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Pyra's Killer App

I had lunch last week with Evan Williams and Matt Haughey, two of the
folks at Pyra, one of the most interesting web app companies this side
of the Mississippi. Pyra is best known for unleashing Blogger on the
world, enabling thousands of webloggers to post snippets of content to
their sites almost instantly.

While Evan, Matt and the rest of the Pyra team has been busy enhancing
and stabilizing Blogger, I've been busy messing around with Pyra
proper, their eponymous web-based project management and collaboration

On its surface, Pyra seems to be a simple task management tool. A
left-hand frame stores an outlined-based hierarchical view of project
information. When an item's selected, information about it is
displayed in the right-hand frame. It's incredibly easy to create a
project, populate it with features, tasks, issues and URLs, and
organize them into folders.

It's Pyra's teaming functionality that makes things interesting. Since
Pyra's on the web, it's designed to be collaborative from moment one.
Pyra will send out email invitations to new team members, and allow
the project owner to designate permissions to each team member (e.g.
"Can only propose new items" or "Cannot be assigned"). Once your
team's in place, you can assign features, tasks and issues to them,
and they can use Pyra's built in "add comment" feature to conduct
inline discussions on very granular portions of the project. Pyra
enables filtered views of project data ("Show me items assigned to me
with a due date one week from now"), highlights new items since your
last login, and automatically logs any edits to any item.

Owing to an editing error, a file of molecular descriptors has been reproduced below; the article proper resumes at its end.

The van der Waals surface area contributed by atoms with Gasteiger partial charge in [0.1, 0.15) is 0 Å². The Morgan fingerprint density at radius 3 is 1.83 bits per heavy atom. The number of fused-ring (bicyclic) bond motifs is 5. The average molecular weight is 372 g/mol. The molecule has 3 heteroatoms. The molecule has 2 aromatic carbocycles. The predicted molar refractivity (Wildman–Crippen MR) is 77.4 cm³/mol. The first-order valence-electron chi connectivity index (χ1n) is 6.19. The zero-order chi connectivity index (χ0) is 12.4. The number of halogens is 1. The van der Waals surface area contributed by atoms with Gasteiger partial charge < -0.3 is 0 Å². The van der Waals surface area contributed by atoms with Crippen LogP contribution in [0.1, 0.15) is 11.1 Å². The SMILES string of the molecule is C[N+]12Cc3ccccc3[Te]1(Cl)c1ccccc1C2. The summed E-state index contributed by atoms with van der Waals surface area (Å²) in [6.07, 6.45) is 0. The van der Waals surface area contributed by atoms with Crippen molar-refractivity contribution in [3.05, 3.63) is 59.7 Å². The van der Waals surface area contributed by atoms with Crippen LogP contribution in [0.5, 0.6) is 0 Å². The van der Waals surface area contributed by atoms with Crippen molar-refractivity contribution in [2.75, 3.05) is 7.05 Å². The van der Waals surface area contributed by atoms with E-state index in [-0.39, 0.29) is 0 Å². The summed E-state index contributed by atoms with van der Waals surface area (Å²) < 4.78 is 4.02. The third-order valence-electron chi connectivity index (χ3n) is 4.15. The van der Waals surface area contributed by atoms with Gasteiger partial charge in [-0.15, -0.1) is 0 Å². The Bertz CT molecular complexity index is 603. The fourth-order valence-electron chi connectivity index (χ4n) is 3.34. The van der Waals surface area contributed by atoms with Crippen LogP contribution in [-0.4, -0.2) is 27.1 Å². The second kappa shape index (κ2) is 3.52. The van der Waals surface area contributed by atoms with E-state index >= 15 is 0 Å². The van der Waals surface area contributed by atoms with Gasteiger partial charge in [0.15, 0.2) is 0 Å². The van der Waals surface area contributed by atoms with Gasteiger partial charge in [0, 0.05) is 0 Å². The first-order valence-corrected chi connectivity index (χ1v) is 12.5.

As a web-based app, Pyra also enables geographically disperse teams to
collaborate on projects more effectively. The industry standard tool,
Microsoft Project, has sported out-of-the-box web features for several
years, but (obviously) favors an NT-centric workgroup environment,
preferably with Exchange installed.

Pyra's just in beta, though, and if you look hard, it's beta-ness
shows. It's lacking dependency support, a timeline (or even
GANTT-based) view of project tasks, integration with one or more
third-party web calendar apps (e.g. "Send your tasks to Yahoo!
Calendar"), an import from Microsoft Project, sort by date, etc. It's
also screaming for file management functionality, and even integration
with source management tools like RCS. The scary thing is that when
you mention obvious feature enhancements, or throw your wildest
functionality or integration ideas at the Pyra folks ("Hey, how about
generating an XML feed of project task data to enable, say, an
XML-RPC-based feed for information display outside the app, like on a
corporate intranet"), they usually smile, nod and say things like
"Yeah, we've thought of that, and we have it running in our shop."

A collaborative, web-based project management tool like Pyra has the
potential to change the way project management is practiced. PC-based
PM software (like MS Project) is geared towards generating a
document -- The Project Plan -- that without vigilant attention to
detail (usually of the mind-numbing sort) quickly becomes out of date.
This document-centric approach to managing tasks and schedules puts
the people that know best about current status one step removed from
the plan, and puts the project manager in the middle of what should be
a simple transaction ("mark this task complete"). Furthermore, with
its discussion functionality, Pyra enables team members to carry on
asynchronous conversations about features, tasks and issues inside the
project plan environment itself.

Of course, Pyra doesn't obviate the need for a project manager...just
the need for the project manager to spend so much time maintaining The
Project Plan. With Pyra, project managers could spend their time on
true value-add project activities like setting goals, fostering
inter-disciplinary communication, prioritizing features, resolving
issues and communicating with project stakeholders that aren't part of
the core team.

Contrary to popular opinion, Pyra's killer app isn't Blogger, it's
Pyra. Of course, that's mostly semantics, since Blogger's an
application built on top of the Pyra framework. Which means that Pyra
could not only be your next project management app, but your next
content publishing platform as well. An integrated content, template,
task, issue, and discussion database? Sounds like a killer app to me.

Now they just need to figure out the business model...

-- Michael Sippey





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